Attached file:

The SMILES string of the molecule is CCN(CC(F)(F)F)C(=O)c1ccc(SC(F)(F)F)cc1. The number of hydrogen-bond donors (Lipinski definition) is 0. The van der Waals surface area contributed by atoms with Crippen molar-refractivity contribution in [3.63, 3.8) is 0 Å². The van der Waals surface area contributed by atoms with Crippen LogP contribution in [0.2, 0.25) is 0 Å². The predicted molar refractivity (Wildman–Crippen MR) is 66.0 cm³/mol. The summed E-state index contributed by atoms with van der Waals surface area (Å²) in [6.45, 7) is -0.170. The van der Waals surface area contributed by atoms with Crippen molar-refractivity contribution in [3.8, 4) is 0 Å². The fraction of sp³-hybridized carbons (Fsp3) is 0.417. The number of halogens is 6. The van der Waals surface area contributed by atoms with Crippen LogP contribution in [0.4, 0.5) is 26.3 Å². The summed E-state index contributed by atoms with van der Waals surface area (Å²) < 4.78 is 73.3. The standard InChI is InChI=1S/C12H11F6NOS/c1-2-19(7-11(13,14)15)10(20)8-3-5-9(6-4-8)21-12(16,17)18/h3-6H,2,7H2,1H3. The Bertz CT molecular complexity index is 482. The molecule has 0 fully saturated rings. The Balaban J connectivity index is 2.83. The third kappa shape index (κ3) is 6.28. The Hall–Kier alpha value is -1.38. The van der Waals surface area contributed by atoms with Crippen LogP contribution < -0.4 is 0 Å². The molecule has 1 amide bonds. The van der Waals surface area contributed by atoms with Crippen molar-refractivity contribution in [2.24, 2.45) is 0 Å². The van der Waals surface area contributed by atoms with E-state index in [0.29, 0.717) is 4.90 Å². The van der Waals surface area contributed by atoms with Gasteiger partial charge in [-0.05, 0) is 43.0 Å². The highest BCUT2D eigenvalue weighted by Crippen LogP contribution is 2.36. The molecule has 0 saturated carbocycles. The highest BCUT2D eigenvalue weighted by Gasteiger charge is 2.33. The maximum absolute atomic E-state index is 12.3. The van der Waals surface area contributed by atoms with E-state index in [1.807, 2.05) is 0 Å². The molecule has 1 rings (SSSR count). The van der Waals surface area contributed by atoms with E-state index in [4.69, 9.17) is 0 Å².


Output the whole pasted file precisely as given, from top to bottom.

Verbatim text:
The SMILES string of the molecule is CCN(CC(F)(F)F)C(=O)c1ccc(SC(F)(F)F)cc1. The number of hydrogen-bond donors (Lipinski definition) is 0. The van der Waals surface area contributed by atoms with Crippen molar-refractivity contribution in [3.63, 3.8) is 0 Å². The van der Waals surface area contributed by atoms with Crippen LogP contribution in [0.2, 0.25) is 0 Å². The predicted molar refractivity (Wildman–Crippen MR) is 66.0 cm³/mol. The summed E-state index contributed by atoms with van der Waals surface area (Å²) in [6.45, 7) is -0.170. The van der Waals surface area contributed by atoms with Crippen molar-refractivity contribution in [3.8, 4) is 0 Å². The fraction of sp³-hybridized carbons (Fsp3) is 0.417. The number of halogens is 6. The van der Waals surface area contributed by atoms with Crippen LogP contribution in [0.4, 0.5) is 26.3 Å². The summed E-state index contributed by atoms with van der Waals surface area (Å²) < 4.78 is 73.3. The standard InChI is InChI=1S/C12H11F6NOS/c1-2-19(7-11(13,14)15)10(20)8-3-5-9(6-4-8)21-12(16,17)18/h3-6H,2,7H2,1H3. The Bertz CT molecular complexity index is 482. The molecule has 0 fully saturated rings. The Balaban J connectivity index is 2.83. The third kappa shape index (κ3) is 6.28. The Hall–Kier alpha value is -1.38. The van der Waals surface area contributed by atoms with Crippen LogP contribution < -0.4 is 0 Å². The molecule has 1 amide bonds. The van der Waals surface area contributed by atoms with Crippen molar-refractivity contribution in [2.24, 2.45) is 0 Å². The van der Waals surface area contributed by atoms with E-state index in [0.29, 0.717) is 4.90 Å². The van der Waals surface area contributed by atoms with Gasteiger partial charge in [-0.05, 0) is 43.0 Å². The highest BCUT2D eigenvalue weighted by Crippen LogP contribution is 2.36. The molecule has 0 saturated carbocycles. The highest BCUT2D eigenvalue weighted by Gasteiger charge is 2.33. The maximum absolute atomic E-state index is 12.3. The van der Waals surface area contributed by atoms with E-state index in [1.807, 2.05) is 0 Å². The molecule has 1 rings (SSSR count). The van der Waals surface area contributed by atoms with E-state index in [4.69, 9.17) is 0 Å².